US government DHS data breach affects 250,000
US government DHS data breach affects 250,000

More than 250,000 US US Department of Homeland Security (DHS) employees along with individuals involved in on-going DHS criminal investigations, including witnesses, had their personally identifiable information (PII) compromised in a data breach.

The US DHS is in the process of notifying 247,167 current and former staffers and an unknown number of additional people involved in DHS investigations that their PII was discovered in May 2017 in the possession of a former DHS Office of the Inspector General (OIG) employee who was part of an on-going criminal investigation. The database included PII from those who were employed by DHS in 2014 and a separate group subjects, such as, government employees, witnesses, and complainants associated with DHS OIG investigations from 2002 through 2014.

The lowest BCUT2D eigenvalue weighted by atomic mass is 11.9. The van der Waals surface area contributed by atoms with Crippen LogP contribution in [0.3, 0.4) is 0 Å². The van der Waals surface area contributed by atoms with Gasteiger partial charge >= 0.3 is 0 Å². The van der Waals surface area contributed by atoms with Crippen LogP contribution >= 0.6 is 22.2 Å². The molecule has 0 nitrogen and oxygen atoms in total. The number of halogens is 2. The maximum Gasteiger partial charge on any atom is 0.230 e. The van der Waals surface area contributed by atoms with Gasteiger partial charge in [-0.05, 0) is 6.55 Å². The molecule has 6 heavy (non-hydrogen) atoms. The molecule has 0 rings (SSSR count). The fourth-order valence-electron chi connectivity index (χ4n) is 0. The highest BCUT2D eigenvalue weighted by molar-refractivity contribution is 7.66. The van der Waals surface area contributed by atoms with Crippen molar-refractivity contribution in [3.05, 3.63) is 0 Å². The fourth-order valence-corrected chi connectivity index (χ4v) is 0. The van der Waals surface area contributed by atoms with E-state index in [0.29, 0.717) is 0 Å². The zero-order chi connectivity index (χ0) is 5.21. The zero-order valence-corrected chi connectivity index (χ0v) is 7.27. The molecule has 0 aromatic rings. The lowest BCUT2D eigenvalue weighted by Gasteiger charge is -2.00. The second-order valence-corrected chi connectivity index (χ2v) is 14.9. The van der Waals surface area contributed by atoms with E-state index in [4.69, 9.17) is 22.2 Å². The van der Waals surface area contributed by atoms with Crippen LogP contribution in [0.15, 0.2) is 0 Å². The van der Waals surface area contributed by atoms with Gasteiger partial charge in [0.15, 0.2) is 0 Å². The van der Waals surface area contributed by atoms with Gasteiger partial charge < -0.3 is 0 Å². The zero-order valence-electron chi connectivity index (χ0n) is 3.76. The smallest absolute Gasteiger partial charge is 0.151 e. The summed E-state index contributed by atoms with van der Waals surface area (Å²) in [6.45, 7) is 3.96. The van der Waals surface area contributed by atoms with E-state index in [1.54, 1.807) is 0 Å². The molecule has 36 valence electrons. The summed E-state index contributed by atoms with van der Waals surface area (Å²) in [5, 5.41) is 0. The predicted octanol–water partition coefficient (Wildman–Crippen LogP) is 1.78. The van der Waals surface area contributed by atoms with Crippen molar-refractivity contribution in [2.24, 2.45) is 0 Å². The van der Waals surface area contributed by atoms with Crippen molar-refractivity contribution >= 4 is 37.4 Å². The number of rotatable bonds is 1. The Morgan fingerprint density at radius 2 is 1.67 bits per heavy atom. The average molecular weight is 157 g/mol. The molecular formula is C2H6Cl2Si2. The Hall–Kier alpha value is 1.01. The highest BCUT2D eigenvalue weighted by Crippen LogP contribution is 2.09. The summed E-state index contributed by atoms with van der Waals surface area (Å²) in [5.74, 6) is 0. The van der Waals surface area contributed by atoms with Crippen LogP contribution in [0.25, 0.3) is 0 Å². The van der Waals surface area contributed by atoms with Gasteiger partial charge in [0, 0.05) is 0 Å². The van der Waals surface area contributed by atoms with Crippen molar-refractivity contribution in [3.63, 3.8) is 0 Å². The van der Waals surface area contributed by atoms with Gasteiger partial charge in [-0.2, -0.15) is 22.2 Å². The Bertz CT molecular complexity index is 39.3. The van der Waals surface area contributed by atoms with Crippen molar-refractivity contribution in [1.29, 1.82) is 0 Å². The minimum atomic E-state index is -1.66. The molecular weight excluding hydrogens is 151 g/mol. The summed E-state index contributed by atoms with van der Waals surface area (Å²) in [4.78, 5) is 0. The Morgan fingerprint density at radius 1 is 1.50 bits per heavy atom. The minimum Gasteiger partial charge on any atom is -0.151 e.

“The privacy incident did not stem from a cyber-attack by external actors, and the evidence indicates that affected individual's personal information was not the primary target of the unauthorised exfiltration,” said Philip Kaplan, DHS' chief privacy officer, in a statement.

DHS did not indicate whether the compromised PII has been used in a malicious manner.

The compromised information included in the exposed DHS employee database included names, Social Security numbers, dates of birth, positions, grades, and duty stations. This information had been compiled by the DHS OIG to conduct identity confirmation during investigations.

The information exposed for the group containing people directly associated with investigations was much more detailed and included data associated with on-going cases.

“The PII contained in this database varies for each individual depending on the documentation and evidence collected for a given case.  Information contained in this database could include names, Social Security numbers, alien registration numbers, dates of birth, email addresses, phone numbers, addresses, and personal information provided in interviews with DHS OIG investigative agents,” Kaplan said.

DHS said it took eight months to reveal this news because the data breach was closely associated with an on-going criminal investigation. 

The US government is offering 18 months of free credit monitoring to the affected individuals.